FIG. 1 is a circuit diagram showing a conventional circuit;

FIG. 2 is a timing chart showing various signal waveforms for illustrating the operation of the conventional circuit shown in FIG. 1;

FIG. 3 is a circuit diagram showing a circuit of a first embodiment according to the present invention;

FIG. 4 is a timing chart showing various signal waveforms for illustrating the operation of the circuit shown in FIG. 3; and

FIG. 5 is a circuit diagram showing a circuit of a second embodiment according to the present invention.

DESCRIPTION OF THE PREFERRED EMBODIMENTS

Throughout the following explanation, similar reference symbols or numerals refer to the same or similar elements in all the figures of the drawings.

For the purpose of assisting in the understanding of the present invention, a conventional semiconductor memory circuit will be described by making reference to FIGS. 1 and 2 before the present invention is explained.

FIG. 1 shows an example of a conventional memory circuit in which the latch sense type is applied to a dynamic random access memory (DRAM).

In FIG. 1, the circuit includes a plurality of memory cells MC11 ˜MC1N, MC21 ˜MC2N, each memory cell being of an ordinary type having one transistor and one capacitor. That is, the type in which there is a switching transistor QS between a capacitor CS for storing charge and a bit line BL1 or a bit line BL2.

When data is to be read out from the memory cell MC11 ˜MC1N, MC21 ˜MC2N, either of word lines WL11 ˜WL1N and word lines WL21 ˜WL2N is made a high level as a selecting level thereby causing the switching transistor QS to become conductive and the charge stored in the relevant capacitor CS to be supplied to the bit line (BL1, BL2 ). Thereafter, the sense amplifier 2 amplifies the signal read out from the memory cell.

The sense amplifier 2 is of a CMOS flip-flop type, composed of P-channel transistors Q4, Q5 and N-channel transistors Q6, Q7. Here, it is assumed that activating signals SAP, SAN, are to be applied to a common source terminal of the P-channel transistors Q4, Q5 and a common source terminal of the N-channel transistors Q6, Q7, respectively, of the sense amplifier 2. Also, drain terminals where the P-channel transistors and the N-channel transistors are connected together are made input-output terminals SA1 and SA2.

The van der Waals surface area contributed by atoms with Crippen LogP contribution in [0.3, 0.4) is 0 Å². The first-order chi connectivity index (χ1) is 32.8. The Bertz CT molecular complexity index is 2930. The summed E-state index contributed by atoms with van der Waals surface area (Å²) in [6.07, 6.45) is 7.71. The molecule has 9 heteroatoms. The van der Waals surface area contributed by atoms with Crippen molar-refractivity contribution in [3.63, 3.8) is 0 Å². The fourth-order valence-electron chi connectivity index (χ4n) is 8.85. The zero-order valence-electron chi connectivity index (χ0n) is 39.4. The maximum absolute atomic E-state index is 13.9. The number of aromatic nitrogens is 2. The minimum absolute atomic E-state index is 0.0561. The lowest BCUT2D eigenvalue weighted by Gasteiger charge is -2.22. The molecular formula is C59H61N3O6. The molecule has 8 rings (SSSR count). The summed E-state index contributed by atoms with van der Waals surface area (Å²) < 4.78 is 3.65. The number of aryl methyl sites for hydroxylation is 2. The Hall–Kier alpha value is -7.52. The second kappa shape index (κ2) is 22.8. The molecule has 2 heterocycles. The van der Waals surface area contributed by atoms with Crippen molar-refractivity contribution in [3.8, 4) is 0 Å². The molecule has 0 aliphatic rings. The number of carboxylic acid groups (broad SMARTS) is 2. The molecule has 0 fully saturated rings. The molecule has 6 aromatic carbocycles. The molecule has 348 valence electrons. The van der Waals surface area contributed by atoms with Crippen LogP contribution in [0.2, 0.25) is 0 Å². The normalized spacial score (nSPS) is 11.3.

In the circuit of latch sense type, inserted between the input-output terminals SA1, SA2 and the bit lines BL1, BL2 are transfer gates TG1 and TG2 each having a gate to which a transfer signal TSx is inputted. Capacitors C1, C2, C3 and C4 respectively represent parasitic capacitances of the input-output terminals SA1, SA2 and the bit lines BL1, BL2. Transistors Q1˜Q3 form a precharge circuit 1. The precharging of the sense amplifier 2 and the bit lines BL1, BL2 is controlled by a precharge signal PBL applied to each gate of the transistors Q1˜Q3. Each of the above elements or the circuits is controlled by a control section 3x.

FIG. 2 shows operational timings in the case where the memory cell designated by MC11 connected to the word lines WL11 is selected.

Now, an explanation is made on a signal amplifying operation of the sense amplifier 2 in the case where the data of a low level is stored in the memory cell MC11.

In FIG. 2, VCC represents the power supply voltage (high level). The precharge voltage VPRE is a predetermined voltage satisfying the relation 0≦VPRE ≦VCC. Generally, this precharge voltage is VPRE =VCC /2.

During the standby state of the memory, the input-output terminals SA1, SA2, the bit lines BL1, BL2, and the activating signals SAP, SAN are all set to the level of the precharge voltage VPRE. The transfer signal TSx is in its high level with the bit line BL1 and the input-output terminal SA1 and also the bit line BL2 and the input-output terminal SA2 respectively being in their conductive states or electrically connected. The word lines WL11 ˜WL1N and WL21 ˜WL2N are all in their low level so that the switching transistors QS of each of the memory cell is non-conductive.

First, the precharge signal PBL is rendered to a low level so that the transistors Q1˜Q3 precharging the respective elements are made non-conductive. This state corresponds to the time period (a) shown in FIG. 2.